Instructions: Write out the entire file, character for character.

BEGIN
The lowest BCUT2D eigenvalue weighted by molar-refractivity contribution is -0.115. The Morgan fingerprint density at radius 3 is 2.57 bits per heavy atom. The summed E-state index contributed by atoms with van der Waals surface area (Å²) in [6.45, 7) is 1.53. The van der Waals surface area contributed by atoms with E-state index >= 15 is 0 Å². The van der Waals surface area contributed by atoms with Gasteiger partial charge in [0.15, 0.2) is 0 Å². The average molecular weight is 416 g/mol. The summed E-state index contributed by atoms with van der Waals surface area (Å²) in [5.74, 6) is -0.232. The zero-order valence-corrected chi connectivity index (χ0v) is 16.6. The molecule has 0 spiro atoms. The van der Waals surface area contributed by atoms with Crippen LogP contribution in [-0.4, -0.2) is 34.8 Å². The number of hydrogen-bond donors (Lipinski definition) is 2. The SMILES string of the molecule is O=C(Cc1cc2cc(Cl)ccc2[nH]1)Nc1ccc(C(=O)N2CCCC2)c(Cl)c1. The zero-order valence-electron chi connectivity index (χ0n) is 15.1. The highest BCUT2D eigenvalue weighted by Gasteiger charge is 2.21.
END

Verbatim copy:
The lowest BCUT2D eigenvalue weighted by molar-refractivity contribution is -0.115. The Morgan fingerprint density at radius 3 is 2.57 bits per heavy atom. The summed E-state index contributed by atoms with van der Waals surface area (Å²) in [6.45, 7) is 1.53. The van der Waals surface area contributed by atoms with E-state index >= 15 is 0 Å². The van der Waals surface area contributed by atoms with Gasteiger partial charge in [0.15, 0.2) is 0 Å². The average molecular weight is 416 g/mol. The summed E-state index contributed by atoms with van der Waals surface area (Å²) in [5.74, 6) is -0.232. The zero-order valence-corrected chi connectivity index (χ0v) is 16.6. The molecule has 0 spiro atoms. The van der Waals surface area contributed by atoms with Crippen LogP contribution in [-0.4, -0.2) is 34.8 Å². The number of hydrogen-bond donors (Lipinski definition) is 2. The SMILES string of the molecule is O=C(Cc1cc2cc(Cl)ccc2[nH]1)Nc1ccc(C(=O)N2CCCC2)c(Cl)c1. The zero-order valence-electron chi connectivity index (χ0n) is 15.1. The highest BCUT2D eigenvalue weighted by Gasteiger charge is 2.21.